Let's get the facts straight, shall we?

First of all, we did our homework - a LOT of homework. The process actually began last year, and included a December 2007 visit to VARtek's corporate office in Dayton, along with an on-site to Fairmont Kettering High School by a select group of administrators, teaching staff, and support staff. VARtek provides educational technology solutions exclusively to the K-12 education market, and they use both Apple and Microsoft systems. They have been in business for over 19 years, and have worked with over 200 public and parochial schools in Ohio and Indiana. Those visits last December, along with some additional phone calls etc. to clients is what initiated our January request and contract with them to provide a technology integration analysis for our district, including a report on what improvements would be recommended with a long-term managed solution.

Then we went to our staff. Ask any teacher or administrator from any of our 4 schools about the detailed survey they were asked to complete (on which a huge majority obliged). The vast majority of those who took the survey were more than a little disappointed with our current situation. They were angry! They were frustrated! They were also excited to think that the Board was actually going to DO something about a failing system they were forced to wrestle with daily.

Our network is down several times each week, and when it IS operational it is terribly slow. The data cabling infrastructure is at least 10 years old in all of our buildings except the high school. We have no automated back-up and recovery system. (Are you corporate people turning pale yet, from reading this?) Virtually ALL of the workstations/laptops at the high school and Park Elementary are beyond their useful life. Getting our older units to work with newer units is also causing many problems. Common sense would dictate that older units are eliminated - but we have not done so.

We are running multiple operating systems and many different application software versions throughout the district. Our teaching staff has had little training - and they are asking for more. Our expenditures have been slightly higher than our peer schools - yet we have aged equipment, limited curricular software, inappropriate support skill sets, and limited training which results in a less than desirable technology environment to positively impact our students.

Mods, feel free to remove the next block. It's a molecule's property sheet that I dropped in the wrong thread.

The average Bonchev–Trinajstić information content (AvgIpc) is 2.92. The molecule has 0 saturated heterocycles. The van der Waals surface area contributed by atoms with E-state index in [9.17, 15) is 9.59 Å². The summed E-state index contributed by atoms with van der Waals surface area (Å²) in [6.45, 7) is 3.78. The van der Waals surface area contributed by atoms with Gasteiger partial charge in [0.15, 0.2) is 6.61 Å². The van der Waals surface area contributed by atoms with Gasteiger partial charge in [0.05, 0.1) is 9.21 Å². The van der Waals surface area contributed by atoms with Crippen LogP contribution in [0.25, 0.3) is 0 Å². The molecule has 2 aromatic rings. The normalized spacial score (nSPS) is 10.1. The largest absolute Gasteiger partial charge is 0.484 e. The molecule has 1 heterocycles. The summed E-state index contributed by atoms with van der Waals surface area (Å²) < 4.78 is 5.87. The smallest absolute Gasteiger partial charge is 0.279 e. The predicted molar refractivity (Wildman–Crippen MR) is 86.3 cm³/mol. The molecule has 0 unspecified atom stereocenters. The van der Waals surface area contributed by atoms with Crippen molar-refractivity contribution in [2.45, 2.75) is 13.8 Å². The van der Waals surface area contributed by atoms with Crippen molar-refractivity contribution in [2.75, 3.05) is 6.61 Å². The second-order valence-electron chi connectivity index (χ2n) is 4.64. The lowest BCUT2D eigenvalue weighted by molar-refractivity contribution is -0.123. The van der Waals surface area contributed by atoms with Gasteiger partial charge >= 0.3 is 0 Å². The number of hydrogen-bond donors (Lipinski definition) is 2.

So, Yes, Virginia - we did our homework.

Next, the cost issue. One interesting discovery for me as a newbie on the Board was that the district had been spending an average of $323,000 per year on our technology (around $231 per student annually) - and it wasn't working! The system was abysmally slow - when it worked at all - and people in every building had difficulty getting things to print. There is no defined budget, inconsistent home access, limited technology labor skills, limited network engineering and maintenance skills, and no plan for the future. We are limping along, with severely limited functionality, and paying $323K annually for the pleasure. NOT a good thing.

With the proposed technology solution from VARtek, we will spend between $314K to $392K annually and with that we have performance guarantees. We will be spending essentially the same amount, but getting guaranteed results.

Now - that takes care of the 'homework' issue and the 'spending of taxpayer money' issue.

As to that editorial, it's too bad the sender didn't take the time to also read the 30+ pages of comments to get a clear picture of the issues at hand. By itself, the article might be reason to purchase Apple stock for speculative purposes, if you believe Business Week knows what its talking about in an opinion piece, and if you are willing to put your money where their mouth is. But there was nothing written that should have upset John Q. Public about our contract with VARtek, even if s/he had gotten the facts straight about the transaction itself.